When Buchanan states that our butting into a Russian-Ukrainian argument is a breathtaking example of American neo-imperialism, he is restating his argument from the mid-1990, largely that the Russians have historically run Eastern Europe and that this area is no concern of ours. He is certainly correct in discerning that American public opinion is completely against intervention in the Crimea, or, for that matter, in the Baltic States, as PJB often counseled. Still, the Ukraine is a large land area that has publicly stated its friendship with the United States. There are many Ukrainians living in America, the Ukrainian Catholic Church has publicly announced that they fear this Russian power grab in Crimea is a pretext for further aggressive moves, and we cannot simply hope that this crisis will work itself out on its own, even if President Obama is more interested in the NCAA Basketball Tournament. March Madness, indeed!

In fact, a closer look at the Crimean crisis should cause the casual observer great anxiety. While Pat Buchanan sees no aggressive Russian moves against the USA since the collapse of communism the fact is that the CIA has noted a decided uptick in Russian espionage against America since 2000. We know that information leaker Edward Snowden is still in Russia, and likely to remain there. The Russians are once again negotiating to build military bases in former client states Cuba and Nicaragua. Russian naval fleets regularly cruise the Gulf of Mexico, sometimes within sight of the American coast. They are now involved in official talks bent on building a submarine base in Venezuela. The provocations rival the acts of Nikita Khrushchev in the 1960s.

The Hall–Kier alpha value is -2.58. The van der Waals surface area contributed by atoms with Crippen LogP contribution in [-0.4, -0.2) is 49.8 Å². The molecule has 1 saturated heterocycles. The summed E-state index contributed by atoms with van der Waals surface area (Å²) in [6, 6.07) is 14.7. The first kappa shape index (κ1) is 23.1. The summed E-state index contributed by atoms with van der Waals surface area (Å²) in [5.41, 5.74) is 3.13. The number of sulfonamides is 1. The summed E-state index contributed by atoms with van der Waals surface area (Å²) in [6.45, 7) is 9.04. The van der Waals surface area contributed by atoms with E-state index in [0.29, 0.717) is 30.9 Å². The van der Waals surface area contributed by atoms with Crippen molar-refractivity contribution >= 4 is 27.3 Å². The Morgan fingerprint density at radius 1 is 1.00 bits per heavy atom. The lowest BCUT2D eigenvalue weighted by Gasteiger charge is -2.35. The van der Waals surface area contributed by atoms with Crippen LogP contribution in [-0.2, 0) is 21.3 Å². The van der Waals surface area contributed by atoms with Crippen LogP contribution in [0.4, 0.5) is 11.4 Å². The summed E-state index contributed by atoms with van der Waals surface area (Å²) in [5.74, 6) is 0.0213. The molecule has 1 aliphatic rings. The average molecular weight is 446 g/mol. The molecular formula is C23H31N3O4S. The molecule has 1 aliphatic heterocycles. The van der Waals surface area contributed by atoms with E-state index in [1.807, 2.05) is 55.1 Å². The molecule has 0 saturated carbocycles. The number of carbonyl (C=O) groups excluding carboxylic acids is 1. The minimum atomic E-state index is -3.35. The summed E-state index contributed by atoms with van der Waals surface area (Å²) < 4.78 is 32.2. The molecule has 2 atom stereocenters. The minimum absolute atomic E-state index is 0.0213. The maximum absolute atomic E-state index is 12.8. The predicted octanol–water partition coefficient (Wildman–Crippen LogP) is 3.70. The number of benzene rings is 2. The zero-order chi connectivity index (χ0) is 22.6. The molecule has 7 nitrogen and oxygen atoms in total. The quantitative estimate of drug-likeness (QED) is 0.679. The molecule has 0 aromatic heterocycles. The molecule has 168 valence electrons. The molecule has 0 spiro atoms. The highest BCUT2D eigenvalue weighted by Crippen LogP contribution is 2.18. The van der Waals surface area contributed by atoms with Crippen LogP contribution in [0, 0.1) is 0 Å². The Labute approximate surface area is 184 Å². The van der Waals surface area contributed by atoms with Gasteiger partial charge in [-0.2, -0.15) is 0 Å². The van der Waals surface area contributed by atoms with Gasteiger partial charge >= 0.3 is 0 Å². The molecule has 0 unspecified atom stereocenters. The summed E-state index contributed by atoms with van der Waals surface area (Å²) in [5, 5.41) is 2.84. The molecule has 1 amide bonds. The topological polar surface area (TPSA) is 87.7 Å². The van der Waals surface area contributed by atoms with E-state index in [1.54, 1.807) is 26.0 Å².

Pat Buchanan’s tendency to give Vladimir Putin a pass on these aggressive actions stems not from an urge to ask Americans to engage in true multiculturalism and to see the world from another nation’s perspective; rather this is born out of Buchanan’s oft-repeated conviction that Putin is a like-minded culture warrior. PJB has pointed out that Putin advocates a straight laced public morality that was also the fashion in the secular West until the 1970s. While many Americans agree with Putin on these cultural issues a few other facts bear remembering. Vladimir Putin, the Russian strongman, is an ex-secret police colonel. He is the heir apparent of a formerly openly atheist state. (Godless Communism, anyone?) Putin strongly laments the fall of that state, the Union of Soviet Socialist Republics, as the greatest tragedy of modern world history. One would think that Putin’s lament would warm Pat Buchanan’s heart. After all, a Russian defeat in the Cold War equaled American victory, did it not? Vladimir Putin is a proponent of the “Great Russia” philosophy, and, as such, he is dedicated to pursuing a foreign policy consistent since Peter The Great and moving steadily to Leonid Brezhnev. Simply put, that policy is expansion wherever possible and whenever possible. This should concern Pat Buchanan, and all other Americans.


Brian Birdnow

Brian E. Birdnow is a historian and teaches at a university in the St. Louis area.